During sonorous stridulation, the auditory afferents and ON1 responded with bursts of spikes to the crickets’ own song. When the crickets were stridulating silently, after one wing had been removed, only a few spikes were recorded in the afferents and ON1. Primary afferent depolarizations (PADs) occurred in the terminals of the auditory afferents, and inhibitory postsynaptic potentials (IPSPs) were apparent in ON1. The PADs and IPSPs were composed of many summed, small-amplitude potentials that occurred at a rate of about 230 Hz. The PADs and the IPSPs started during the closing wing movement and peaked in amplitude during the subsequent opening wing movement. As a consequence, during silent stridulation, the ON1 response to acoustic stimuli was maximally inhibited during wing opening. Inhibition coincides with the time when ON1 would otherwise be most strongly excited by self-generated sounds in a sonorously stridulating cricket. The PADs and the IPSPs persisted in fictively stridulating crickets whose ventral nerve cord had been isolated from muscles and sense organs.
The findings demonstrate that the corollary discharge inhibition during the chirps will prevent desensitization in ON1 and allow the cricket to hear quieter, subsequent sounds in the chirp intervals. In a group of stridulating male G. bimaculatus, where individuals are spaced apart by two meters on average, the ability to hear during singing will be an advantage. It would allow males to defend their territory from rival singing males, to maintain a fixed distance from each other, and to hear noisy predators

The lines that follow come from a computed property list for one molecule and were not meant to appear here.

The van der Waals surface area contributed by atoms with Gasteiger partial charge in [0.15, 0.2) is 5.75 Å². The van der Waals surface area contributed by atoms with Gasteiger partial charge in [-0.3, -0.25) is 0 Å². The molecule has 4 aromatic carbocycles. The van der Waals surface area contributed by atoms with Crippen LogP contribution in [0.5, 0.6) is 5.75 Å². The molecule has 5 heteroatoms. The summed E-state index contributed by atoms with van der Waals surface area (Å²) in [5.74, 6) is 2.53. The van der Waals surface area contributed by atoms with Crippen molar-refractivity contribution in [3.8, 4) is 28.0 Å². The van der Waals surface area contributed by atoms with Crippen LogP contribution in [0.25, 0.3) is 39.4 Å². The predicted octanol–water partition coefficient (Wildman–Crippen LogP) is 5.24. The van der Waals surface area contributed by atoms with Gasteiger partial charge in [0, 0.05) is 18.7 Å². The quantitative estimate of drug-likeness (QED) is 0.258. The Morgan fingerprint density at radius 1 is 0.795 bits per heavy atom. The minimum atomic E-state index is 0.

This strongly suggests that the inhibition of the auditory pathway is the result of a corollary discharge from the stridulation motor network. Hyperpolarizing current injection into ON1 while it was responding to a 100 dB SPL sound pulse mimicked the central inhibition. This suppressed its spiking response to the acoustic stimulus and maintained its response to subsequent, quieter stimuli. The corollary discharge therefore prevents auditory desensitization in stridulating crickets and allows the animals to respond to external acoustic signals during the production of calling song.
Source: March 2003 edition of the Journal of Neurophysiology
The American Physiological Society (APS) was founded in 1887 to foster basic and applied science, much of it relating to human health. The Bethesda, MD-based Society has more than 10,000 members and publishes 3,800 articles in its 14 peer-reviewed journals every year.